How To Send Money to an Inmate

    You will have your own ‘bank account’ while in jail. This money is used to purchase items from the Commissary. Family and friends can deposit money into this account for you, and any money you earn while in prison will also be deposited into your account. Outside money can be paid in to your account via a money order, cash or check. If someone sends a check or money order, make sure that they write your inmate ID on it. The maximum amount you are allowed in your account is $290 per month.

    The process for sending money to someone in jail could change, so visit the site when you send funds to an inmate there.

    Commissary

    The commissary is the jail store. You can purchase a number of things here, such as toiletries, snacks and writing supplies. Bear in mind that you will probably want to use the commissary daily, and any infractions will get that privilege taken away from you.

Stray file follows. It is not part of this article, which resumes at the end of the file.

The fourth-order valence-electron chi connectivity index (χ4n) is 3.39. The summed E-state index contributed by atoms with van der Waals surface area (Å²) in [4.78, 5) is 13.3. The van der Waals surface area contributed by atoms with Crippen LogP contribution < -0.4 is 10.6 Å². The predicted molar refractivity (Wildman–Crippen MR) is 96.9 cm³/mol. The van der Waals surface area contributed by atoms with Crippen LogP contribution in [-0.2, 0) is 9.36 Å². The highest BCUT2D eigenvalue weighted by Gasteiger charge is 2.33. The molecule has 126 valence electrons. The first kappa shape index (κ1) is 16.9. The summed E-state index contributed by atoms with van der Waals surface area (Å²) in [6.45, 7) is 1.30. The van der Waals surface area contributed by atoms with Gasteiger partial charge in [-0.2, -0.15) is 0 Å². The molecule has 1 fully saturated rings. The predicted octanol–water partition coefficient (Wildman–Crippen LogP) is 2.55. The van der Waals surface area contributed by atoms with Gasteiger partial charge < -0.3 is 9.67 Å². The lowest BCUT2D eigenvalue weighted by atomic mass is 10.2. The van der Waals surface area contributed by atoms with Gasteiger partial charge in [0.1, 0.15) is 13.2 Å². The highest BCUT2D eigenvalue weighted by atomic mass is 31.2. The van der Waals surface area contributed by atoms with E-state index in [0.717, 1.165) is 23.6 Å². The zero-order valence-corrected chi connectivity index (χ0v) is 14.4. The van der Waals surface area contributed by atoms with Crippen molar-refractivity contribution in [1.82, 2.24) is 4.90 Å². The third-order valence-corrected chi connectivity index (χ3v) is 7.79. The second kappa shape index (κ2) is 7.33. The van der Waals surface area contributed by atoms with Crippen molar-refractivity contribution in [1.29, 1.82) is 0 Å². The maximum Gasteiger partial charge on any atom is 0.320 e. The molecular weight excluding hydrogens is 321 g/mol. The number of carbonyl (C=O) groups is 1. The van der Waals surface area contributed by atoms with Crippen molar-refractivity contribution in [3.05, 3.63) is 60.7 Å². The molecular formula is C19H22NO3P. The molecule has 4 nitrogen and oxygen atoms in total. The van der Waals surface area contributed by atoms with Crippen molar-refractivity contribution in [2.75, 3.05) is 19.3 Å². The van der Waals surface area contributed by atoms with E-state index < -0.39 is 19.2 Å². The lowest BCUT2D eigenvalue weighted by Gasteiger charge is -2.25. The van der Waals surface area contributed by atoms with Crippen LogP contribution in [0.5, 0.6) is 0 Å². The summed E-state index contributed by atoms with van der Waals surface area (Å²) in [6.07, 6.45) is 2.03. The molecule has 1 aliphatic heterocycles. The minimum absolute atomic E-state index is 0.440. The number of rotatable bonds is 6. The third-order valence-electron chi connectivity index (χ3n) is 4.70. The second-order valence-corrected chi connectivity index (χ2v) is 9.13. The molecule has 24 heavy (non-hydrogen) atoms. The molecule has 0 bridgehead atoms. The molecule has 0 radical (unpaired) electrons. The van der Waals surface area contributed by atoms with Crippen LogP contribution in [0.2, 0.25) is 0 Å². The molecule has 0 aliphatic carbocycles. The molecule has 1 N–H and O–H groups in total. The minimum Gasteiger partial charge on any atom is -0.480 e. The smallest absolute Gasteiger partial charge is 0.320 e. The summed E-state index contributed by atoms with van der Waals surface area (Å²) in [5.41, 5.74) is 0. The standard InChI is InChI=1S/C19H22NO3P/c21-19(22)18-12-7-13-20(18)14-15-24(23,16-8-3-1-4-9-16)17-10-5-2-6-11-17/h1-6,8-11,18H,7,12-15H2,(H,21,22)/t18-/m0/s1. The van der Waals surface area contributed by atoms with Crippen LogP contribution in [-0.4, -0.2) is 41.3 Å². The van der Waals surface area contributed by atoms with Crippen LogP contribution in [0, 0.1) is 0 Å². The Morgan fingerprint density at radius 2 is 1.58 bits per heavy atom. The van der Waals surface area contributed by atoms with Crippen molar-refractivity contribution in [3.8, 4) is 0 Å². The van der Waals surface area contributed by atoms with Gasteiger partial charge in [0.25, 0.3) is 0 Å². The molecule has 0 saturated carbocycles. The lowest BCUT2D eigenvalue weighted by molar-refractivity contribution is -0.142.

Inmate Medications

    If you are on any type of prescription medication, you will be allowed to continue taking it while in jail. When you are first processed, you will be asked what medication you take. You will then be referred to the jail nurse or doctor who will be in charge of monitoring your health and prescribing your medication.

    Meals

    You will get three meals a day: breakfast, lunch and dinner. As expected, they are very basic, but healthy. A typical breakfast might be cereal, toast, coffee and fruit. Lunch might be spaghetti, salad, bread and milk. Dinner could be chicken casserole, rice, vegetables, dessert and milk. Contrary to popular belief, prison food has greatly improved over the years, and you might find that it’s not much different from what you would eat at home.

    Pods / The Yard

    The jail is designed in a ‘pod’ layout, with self contained housing arranged around an outdoor yard. Each pod has a central control station and a common room, and the inmates take turns in using the yard. The jail is designed this way to keep certain inmates together, and others away from the general population.

    Gangs